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A lobster sits in a bowl shaped coral.


Some shelled, some not, this huge group of mostly marine invertebrates includes crabs, crayfishes, lobsters, shrimp and barnacles. Crustaceans come in all shapes and sizes, from tiny, shrimplike krill—an important food for many of Shedd’s animals—to the burly Tasmanian king crab, which can weigh nearly 40 pounds. Their common characteristics include a protective exoskeleton, gills and two pairs of antennae.

Tasmanian king crab

Burly is the best way to describe the Tasmanian king crab, one of the world's largest crab species. The female's broad, oval carapace, or outer shell, can be larger than a football, and she can weigh 15 pounds. The male can be twice as massive! Both sexes are equipped with two claws. The female uses her equal-sized claws to hunt and eat slow-moving smaller crabs, snails and sea stars, or scavenge the seafloor for carrion. The male, however, has one supersized claw that, despite its menacing giant pincer, is all for display. He waves it to impress a mate or chase off a competitor.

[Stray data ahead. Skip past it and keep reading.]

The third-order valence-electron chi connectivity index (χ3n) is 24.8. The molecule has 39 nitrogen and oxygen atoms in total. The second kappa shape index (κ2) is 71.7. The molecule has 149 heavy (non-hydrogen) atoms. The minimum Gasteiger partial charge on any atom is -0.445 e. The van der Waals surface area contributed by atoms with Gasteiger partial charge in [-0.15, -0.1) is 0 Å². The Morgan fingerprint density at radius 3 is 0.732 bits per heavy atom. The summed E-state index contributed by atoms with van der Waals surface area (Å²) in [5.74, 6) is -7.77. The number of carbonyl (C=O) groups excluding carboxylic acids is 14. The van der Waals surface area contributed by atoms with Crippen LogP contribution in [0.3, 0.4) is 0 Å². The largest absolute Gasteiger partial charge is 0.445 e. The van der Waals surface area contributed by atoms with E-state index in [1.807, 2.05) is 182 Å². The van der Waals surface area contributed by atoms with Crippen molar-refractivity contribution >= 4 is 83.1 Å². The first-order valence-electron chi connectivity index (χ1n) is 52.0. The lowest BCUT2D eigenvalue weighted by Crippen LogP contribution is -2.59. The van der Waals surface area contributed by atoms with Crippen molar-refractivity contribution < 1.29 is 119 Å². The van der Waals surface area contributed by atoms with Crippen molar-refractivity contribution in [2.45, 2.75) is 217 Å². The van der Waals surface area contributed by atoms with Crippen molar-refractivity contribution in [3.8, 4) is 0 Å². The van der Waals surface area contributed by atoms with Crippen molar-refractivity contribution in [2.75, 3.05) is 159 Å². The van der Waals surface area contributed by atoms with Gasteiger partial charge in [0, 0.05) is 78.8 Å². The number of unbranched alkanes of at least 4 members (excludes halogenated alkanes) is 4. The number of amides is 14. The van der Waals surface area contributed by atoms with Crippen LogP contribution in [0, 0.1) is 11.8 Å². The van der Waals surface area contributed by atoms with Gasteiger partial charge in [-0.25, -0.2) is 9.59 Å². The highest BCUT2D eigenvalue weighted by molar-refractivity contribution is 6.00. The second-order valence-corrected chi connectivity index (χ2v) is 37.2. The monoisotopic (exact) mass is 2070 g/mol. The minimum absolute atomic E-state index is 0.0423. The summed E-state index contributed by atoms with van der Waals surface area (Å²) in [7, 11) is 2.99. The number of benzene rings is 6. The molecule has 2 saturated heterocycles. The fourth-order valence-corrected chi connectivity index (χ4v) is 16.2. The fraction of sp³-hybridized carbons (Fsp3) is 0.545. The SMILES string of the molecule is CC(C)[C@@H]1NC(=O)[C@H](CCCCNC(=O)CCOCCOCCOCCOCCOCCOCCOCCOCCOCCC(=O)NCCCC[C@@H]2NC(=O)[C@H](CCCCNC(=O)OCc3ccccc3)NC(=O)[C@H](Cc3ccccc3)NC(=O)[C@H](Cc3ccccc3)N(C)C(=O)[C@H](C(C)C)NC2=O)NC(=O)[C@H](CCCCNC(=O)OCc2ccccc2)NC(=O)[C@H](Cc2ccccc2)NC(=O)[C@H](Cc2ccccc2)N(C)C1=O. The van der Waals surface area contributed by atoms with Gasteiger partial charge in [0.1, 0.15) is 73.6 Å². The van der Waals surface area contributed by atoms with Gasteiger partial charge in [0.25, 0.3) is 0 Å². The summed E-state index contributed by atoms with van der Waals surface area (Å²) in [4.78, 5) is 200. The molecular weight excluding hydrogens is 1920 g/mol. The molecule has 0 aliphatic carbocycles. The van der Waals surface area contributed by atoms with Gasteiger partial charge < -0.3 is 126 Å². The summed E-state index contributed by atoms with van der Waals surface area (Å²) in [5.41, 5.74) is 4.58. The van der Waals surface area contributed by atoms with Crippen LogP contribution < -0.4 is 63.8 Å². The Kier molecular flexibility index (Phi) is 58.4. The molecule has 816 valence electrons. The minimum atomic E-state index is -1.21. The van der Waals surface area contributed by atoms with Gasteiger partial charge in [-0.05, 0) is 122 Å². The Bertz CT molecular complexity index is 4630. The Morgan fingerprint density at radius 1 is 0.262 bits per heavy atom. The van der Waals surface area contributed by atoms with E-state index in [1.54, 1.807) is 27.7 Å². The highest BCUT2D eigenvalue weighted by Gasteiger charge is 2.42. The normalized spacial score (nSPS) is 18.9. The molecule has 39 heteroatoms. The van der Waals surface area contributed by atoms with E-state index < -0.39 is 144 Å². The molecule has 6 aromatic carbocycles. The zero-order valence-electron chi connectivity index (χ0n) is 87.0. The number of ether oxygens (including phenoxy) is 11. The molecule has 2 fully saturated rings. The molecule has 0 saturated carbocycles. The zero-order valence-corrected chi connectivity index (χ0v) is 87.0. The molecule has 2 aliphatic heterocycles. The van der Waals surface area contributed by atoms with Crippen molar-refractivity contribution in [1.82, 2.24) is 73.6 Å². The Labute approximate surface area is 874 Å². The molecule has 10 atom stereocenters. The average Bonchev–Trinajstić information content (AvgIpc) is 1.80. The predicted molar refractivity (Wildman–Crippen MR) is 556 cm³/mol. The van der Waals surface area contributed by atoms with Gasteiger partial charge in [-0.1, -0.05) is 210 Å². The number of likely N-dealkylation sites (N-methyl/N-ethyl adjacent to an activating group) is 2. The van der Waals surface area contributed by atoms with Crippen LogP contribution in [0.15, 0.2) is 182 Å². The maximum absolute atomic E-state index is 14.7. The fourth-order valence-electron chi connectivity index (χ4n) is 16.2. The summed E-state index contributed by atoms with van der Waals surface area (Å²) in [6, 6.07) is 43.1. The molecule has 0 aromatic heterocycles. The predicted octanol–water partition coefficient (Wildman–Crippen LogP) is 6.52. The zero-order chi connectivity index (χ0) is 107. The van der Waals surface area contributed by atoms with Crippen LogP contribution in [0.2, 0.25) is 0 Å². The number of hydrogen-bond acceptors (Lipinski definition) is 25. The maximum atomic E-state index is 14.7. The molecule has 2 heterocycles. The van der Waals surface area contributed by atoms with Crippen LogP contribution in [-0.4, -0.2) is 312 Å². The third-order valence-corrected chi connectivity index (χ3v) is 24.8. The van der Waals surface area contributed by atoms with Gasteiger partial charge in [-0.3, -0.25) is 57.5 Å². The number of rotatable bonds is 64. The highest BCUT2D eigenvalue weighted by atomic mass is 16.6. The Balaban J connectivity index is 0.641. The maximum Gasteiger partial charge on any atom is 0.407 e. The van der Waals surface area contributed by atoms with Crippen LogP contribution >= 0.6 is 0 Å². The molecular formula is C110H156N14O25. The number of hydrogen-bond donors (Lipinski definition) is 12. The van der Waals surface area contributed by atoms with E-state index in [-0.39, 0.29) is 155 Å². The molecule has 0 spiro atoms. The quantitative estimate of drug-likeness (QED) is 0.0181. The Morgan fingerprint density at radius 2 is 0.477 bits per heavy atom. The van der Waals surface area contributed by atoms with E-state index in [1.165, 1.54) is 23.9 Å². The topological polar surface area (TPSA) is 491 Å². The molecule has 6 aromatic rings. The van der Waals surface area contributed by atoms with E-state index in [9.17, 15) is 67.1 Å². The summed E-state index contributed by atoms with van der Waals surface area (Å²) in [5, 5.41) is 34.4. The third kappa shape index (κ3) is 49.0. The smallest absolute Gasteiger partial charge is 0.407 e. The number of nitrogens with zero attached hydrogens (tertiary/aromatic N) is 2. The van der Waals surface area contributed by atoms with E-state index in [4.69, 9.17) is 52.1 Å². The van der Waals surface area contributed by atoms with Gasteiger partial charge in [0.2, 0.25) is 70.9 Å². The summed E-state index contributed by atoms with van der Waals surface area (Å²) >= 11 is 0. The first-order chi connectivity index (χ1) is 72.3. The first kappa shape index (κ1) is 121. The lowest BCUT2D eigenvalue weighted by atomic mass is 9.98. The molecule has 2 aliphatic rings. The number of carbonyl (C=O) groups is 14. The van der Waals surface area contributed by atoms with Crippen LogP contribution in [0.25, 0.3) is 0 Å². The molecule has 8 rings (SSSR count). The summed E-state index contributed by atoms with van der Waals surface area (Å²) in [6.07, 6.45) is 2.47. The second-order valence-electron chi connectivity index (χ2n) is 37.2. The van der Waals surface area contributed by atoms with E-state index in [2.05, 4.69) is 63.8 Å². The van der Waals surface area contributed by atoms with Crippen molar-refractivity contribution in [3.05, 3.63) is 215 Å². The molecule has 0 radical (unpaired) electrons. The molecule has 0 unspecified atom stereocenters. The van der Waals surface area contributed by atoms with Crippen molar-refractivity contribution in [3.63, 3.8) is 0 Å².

“Crustaceans are incredible animals. It is easy to forget that the tiny krill is the most abundant animal on the planet by mass.”

Dan Lorbeske, Senior Aquarist
Spiny lobster on a sandy bottom underwater.

Stay-at-home lobsters

Lobster larvae may be little, but they can travel a long, long way. While larvae can drift between continents, Caribbean spiny lobsters are most likely to stay within the basin in which they were born, according to recent findings by a team including Shedd scientist Andy Kough. This new knowledge may enhance sustainable management across the Caribbean.

American lobster

Japanese deep-water carrier crab

Australian southern rock lobster

Mantis shrimp

Harlequin shrimp

Dock shrimp